Standard Bank fined £7.6m for anti-money laundering control failures

The Financial Conduct Authority (FCA) has fined Standard Bank £7,640,400 for failings relating to its anti-money laundering (AML) policies and procedures over corporate customers connected to politically exposed persons (PEPs).

This is the first AML case the FCA, or its predecessor the Financial Services Authority (FSA), has brought focused on commercial banking activity. This is also the first AML case to use the new penalty regime, which applies to breaches committed from 6 March 2010. Under the new regime larger fines are expected.

Tracey McDermott, director of enforcement and financial crime, said: 'One of the FCA’s objectives is to protect and enhance the integrity of the UK financial system. Banks are in the front line in the fight against money laundering. If they accept business from high risk customers they must have effective systems, controls and practices in place to manage that risk. Standard Bank clearly failed in this respect'.

Standard Bank is the UK subsidiary of Standard Bank Group, South Africa’s largest banking group. Standard Bank Group is an international banking group with extensive operations in 18 African countries and operations in 13 other countries outside of Africa.

Between 15 December 2007 and 20 July 2011, Standard Bank failed to comply with Regulation 20 of the Money Laundering Regulations because it failed to take reasonable care to ensure that all aspects of its AML policies were applied appropriately and consistently to its corporate customers connected to PEPs.

As with any financial services activity, commercial banking business can be used to launder money, particularly in the layering or integration stages of the money laundering process. In order to prevent financial crime, banks operating in this sector must have effective AML systems and controls in place ensuring that all the participants in commercial banking transactions are subjected to effective and appropriate due diligence. This is particularly important where the transaction involves PEPs or other high risk customers.

Guidance issued by the Joint Money Laundering Steering Group (JMLSG) provides that where a corporate customer is known to be linked to a PEP, such as through a directorship or shareholding, it is likely that this will put the customer into a higher risk category, and that enhanced due diligence (EDD) measures should therefore be applied. During the relevant period, Standard Bank had business relationships with 5,339 corporate customers of which 282 were linked to one or more PEPs.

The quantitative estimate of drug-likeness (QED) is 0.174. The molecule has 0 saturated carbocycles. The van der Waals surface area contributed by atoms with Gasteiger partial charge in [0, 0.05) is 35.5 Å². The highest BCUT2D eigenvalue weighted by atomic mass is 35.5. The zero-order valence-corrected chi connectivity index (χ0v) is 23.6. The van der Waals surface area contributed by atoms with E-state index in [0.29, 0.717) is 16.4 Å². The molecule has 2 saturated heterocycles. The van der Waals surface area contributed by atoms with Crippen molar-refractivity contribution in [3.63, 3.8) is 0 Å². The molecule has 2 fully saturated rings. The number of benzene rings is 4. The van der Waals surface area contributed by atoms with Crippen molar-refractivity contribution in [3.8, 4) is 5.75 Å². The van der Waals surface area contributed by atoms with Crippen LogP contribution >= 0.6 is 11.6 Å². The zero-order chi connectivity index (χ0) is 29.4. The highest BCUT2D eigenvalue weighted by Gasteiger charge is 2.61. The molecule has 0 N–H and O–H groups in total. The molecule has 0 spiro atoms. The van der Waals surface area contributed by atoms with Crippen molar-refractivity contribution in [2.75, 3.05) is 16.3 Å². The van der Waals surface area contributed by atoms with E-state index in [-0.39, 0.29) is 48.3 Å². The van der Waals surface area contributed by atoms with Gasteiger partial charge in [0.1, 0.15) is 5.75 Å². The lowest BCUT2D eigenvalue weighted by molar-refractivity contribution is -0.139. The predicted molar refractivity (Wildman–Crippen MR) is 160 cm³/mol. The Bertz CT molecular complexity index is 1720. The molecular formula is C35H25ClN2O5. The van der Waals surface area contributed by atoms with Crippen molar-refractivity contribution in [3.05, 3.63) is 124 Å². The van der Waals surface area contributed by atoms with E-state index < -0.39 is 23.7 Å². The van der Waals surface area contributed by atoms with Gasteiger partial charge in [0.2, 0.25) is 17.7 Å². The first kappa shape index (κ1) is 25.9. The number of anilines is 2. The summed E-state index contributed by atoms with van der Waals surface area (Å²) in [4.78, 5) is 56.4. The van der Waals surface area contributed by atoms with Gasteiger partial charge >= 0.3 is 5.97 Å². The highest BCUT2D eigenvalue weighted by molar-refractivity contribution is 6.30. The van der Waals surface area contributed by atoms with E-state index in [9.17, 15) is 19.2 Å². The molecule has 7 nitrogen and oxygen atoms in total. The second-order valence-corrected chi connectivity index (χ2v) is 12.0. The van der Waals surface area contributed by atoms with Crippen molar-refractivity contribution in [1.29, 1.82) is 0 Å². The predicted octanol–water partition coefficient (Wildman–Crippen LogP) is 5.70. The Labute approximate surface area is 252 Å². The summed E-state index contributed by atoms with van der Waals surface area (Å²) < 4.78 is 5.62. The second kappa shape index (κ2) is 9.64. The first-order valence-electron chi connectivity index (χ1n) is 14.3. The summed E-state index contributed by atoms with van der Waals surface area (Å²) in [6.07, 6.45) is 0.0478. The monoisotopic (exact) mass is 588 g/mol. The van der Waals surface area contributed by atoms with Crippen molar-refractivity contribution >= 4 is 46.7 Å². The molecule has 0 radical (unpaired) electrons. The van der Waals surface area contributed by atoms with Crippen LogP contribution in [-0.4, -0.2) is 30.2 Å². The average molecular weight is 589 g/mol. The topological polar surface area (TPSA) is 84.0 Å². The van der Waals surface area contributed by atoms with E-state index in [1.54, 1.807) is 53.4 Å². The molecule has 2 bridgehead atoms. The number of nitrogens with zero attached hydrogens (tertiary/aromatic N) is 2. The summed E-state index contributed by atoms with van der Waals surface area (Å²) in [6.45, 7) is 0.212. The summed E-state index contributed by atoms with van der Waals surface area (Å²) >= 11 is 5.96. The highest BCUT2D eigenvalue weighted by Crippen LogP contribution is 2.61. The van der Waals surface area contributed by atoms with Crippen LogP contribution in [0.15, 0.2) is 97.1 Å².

The FCA reviewed Standard Bank’s policies and procedures and a sample of 48 corporate customer files, all of which had a connection with one or more PEPs. The results of this review highlighted serious weaknesses in the application of Standard Bank’s AML policies and procedures.

This meant that it did not consistently:

carry out adequate EDD measures before establishing business relationships with corporate customers that had connections with PEPs; and

conduct the appropriate level of ongoing monitoring for existing business relationships by keeping customer due diligence up to date.

The FCA considers these failings to be particularly serious because:

Standard Bank provided loans and other services to a significant number of corporate customers who emanated from or operated in jurisdictions which have been identified by industry recognised sources as posing a higher risk of money-laundering;

Standard Bank identified issues relating to its ability to conduct ongoing

reviews of customer files early in the relevant period, but failed to take the necessary steps to resolve the issues; and

the FCA has previously brought action against a number of firms for AML deficiencies and has stressed to the industry the importance of compliance with AML requirements.

The weaknesses in Standard Bank’s AML systems and controls resulted in an unacceptable risk of Standard Bank being used to launder the proceeds of crime.

Standard Bank and its senior management have co-operated with the FCA investigation and have taken significant steps at significant cost towards remediating the issues identified, including seeking advice and assistance from external consultants.

Standard Bank settled at an early stage of the investigation and qualified for a 30% discount on its fine. Without the discount the fine would have been £10.9 million.

The FCA also acknowledged that 'the Bank improved its customer risk assessment process in April 2009 by introducing a more comprehensive risk classification process'.

Since 2010, the Bank has embarked on an extensive remediation plan including:

 • refreshing all active client files

 • conducting a Compliance and Business review of all active customer relationships

 • significantly increasing the resources of its anti-money laundering Compliance function

 • introducing an electronic client on-boarding system to assist with the consistent application of the Bank's policies

The FCA noted that Standard Bank had customers who emanated from or operated in jurisdictions which pose a higher risk of money laundering. Standard Bank Group's Africa-focussed strategy requires an in-depth understanding of the risks and regulations both on the continent and internationally, to deliver the right opportunities for clients.

image: © Sebastian Krause

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